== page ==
EUROPE’S food safety authority, Efsa, has said continued surveillance for avian influenza will remain important despite cases dropping to low levels.

The lowest number of highly pathogenic avian influenza (HPAI) cases in poultry and wild birds since 2019/2020 has been recorded by authorities on the continent.

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The latest quarterly report covers 16 March-14 June this year, and Efsa said the improved situation could be linked to several factors.

“These may include: immunity developed by wild birds following previous infection; reduction of certain wild bird populations; decreased environmental contamination; and changes in the composition of viral genotypes,” the report said.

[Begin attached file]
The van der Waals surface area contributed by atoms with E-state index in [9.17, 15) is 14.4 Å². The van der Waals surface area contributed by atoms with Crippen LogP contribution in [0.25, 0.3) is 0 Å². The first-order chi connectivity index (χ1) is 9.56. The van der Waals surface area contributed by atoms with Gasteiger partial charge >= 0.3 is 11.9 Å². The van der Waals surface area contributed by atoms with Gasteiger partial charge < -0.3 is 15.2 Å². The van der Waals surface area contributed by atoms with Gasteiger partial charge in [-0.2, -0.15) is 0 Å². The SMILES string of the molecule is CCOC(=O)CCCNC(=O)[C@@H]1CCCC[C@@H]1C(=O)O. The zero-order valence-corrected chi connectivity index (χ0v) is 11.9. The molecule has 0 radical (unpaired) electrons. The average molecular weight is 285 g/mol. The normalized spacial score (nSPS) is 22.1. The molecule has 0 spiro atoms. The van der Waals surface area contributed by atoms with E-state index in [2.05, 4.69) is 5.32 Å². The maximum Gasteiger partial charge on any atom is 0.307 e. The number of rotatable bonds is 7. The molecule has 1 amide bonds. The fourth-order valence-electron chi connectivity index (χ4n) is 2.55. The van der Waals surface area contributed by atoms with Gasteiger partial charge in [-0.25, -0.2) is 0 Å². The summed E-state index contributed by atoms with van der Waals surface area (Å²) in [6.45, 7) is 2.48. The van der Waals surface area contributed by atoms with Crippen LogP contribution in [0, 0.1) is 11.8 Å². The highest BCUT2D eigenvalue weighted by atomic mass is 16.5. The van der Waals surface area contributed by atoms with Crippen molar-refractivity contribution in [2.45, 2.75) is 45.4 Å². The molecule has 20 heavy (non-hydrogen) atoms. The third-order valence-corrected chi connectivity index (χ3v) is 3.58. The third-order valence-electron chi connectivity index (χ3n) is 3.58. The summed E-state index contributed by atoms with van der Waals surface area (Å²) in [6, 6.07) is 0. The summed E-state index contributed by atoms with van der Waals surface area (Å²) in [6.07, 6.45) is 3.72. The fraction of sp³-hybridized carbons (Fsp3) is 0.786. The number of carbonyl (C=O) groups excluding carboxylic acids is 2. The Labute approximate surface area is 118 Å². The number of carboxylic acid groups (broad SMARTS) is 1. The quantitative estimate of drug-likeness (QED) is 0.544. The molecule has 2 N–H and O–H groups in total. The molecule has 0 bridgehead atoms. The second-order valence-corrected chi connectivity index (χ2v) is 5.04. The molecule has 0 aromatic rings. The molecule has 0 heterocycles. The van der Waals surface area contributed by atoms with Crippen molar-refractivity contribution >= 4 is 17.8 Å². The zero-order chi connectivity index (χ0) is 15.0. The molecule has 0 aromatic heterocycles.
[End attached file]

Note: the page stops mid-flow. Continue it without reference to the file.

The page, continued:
There were 42 highly pathogenic avian influenza (HPAI) A(H5) virus detections were reported in domestic (15) and wild (27) birds across 13 countries in Europe.

It also notes the “continuous circulation of HPAI virus in wild birds in Europe throughout the year, albeit at low numbers”, recommending close surveillance in the run-up to the next AI season.

Rest of the world

Efsa’s report also notes the ongoing outbreaks in Australia, which are now causing egg shortages in supermarkets.

“The different subtypes circulating in Australia are currently not reported in the rest of the world.”

And in the US, there is an “unexpected diversity of mammal species affected by HPAI as well as the different viral genotypes circulating among poultry, wild birds, and mammals”.

In particular, large numbers of dairy cattle are testing positive for a new H5N1 strain that has been identified in more than 130 herds across 12 states.